• Coming from the C/C++ world, yet looking for a replacement language for java/C#, that can handle heavy load of 2d/3d graphical client or server applications, easier than C/C++.
  • Looking for a scripting language for both client and server development that is small and easy to deploy on windows and other platforms.
  • Looking for a dynamic language that can be just-in-time compiled and modified at run time.
  • Mix user-mode preemptive and non-preemptive code for massive concurrent computation.
Note: calling API between C++/scripting runtime, usually requires a context switch which is computationally expensive most language also involves type translation (such as string parameter), managed/unmanaged environment transition (garbage collection), etc. NPL/LUA has the smallest cost among all languages, and with luajit, type translation is even unnecessary. Thus making it ideal to choose NPL when some part of your responsive app needs to be developed in C/C++.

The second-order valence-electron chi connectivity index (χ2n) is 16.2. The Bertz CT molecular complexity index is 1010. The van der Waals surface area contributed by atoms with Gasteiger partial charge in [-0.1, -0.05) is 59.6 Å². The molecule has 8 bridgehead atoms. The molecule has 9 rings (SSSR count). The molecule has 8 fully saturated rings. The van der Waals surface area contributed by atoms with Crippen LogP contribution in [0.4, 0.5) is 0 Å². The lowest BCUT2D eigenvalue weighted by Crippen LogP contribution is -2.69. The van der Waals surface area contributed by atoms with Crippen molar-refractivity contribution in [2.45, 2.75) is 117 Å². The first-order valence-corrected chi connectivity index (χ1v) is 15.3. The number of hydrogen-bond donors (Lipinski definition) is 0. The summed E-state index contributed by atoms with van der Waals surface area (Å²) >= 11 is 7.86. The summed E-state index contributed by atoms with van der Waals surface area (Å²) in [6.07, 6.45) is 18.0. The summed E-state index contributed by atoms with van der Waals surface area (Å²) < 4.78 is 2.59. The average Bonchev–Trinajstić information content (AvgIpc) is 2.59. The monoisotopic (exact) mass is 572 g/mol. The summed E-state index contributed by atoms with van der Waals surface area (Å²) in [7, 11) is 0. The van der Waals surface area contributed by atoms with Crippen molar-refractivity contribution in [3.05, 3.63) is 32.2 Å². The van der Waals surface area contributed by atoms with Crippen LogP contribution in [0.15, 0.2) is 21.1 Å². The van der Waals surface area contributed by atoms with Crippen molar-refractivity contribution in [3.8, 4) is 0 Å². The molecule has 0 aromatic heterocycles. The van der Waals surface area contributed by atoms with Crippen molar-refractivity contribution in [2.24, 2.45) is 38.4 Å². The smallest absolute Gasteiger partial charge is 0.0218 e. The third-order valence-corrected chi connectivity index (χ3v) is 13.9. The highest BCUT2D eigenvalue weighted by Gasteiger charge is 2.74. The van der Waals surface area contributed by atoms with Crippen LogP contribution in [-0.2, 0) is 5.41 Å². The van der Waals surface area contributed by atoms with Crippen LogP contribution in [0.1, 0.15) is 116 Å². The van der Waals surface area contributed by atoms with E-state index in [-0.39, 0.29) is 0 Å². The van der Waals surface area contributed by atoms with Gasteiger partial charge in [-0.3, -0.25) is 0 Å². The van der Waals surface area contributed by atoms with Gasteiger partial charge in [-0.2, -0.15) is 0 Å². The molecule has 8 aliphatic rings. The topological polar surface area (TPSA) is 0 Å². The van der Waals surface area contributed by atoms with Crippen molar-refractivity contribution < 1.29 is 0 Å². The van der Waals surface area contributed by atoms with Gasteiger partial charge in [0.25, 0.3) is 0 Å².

NPL prototype was designed in 2004, which was then called ‘parallel oriented language’. In 2005, it was implemented together with ParaEngine, a distributed 3d computer game engine.

Why a New Programming Language?

NPL is initially designed to write flexible algorithms that works in a multi-threaded, and distributed environment with many computers across the network. More specifically, I want to have a language that is suitable for writing neural network algorithms, 3d simulation and visualization. Lua and C/C++ affinity was chosen from the beginning.

Communicate Like The Brain

Although we are still unclear about our brain’s exact computational model, however, following fact seems ubiquitous in our brain.

  • The brain consists of neurons and connections.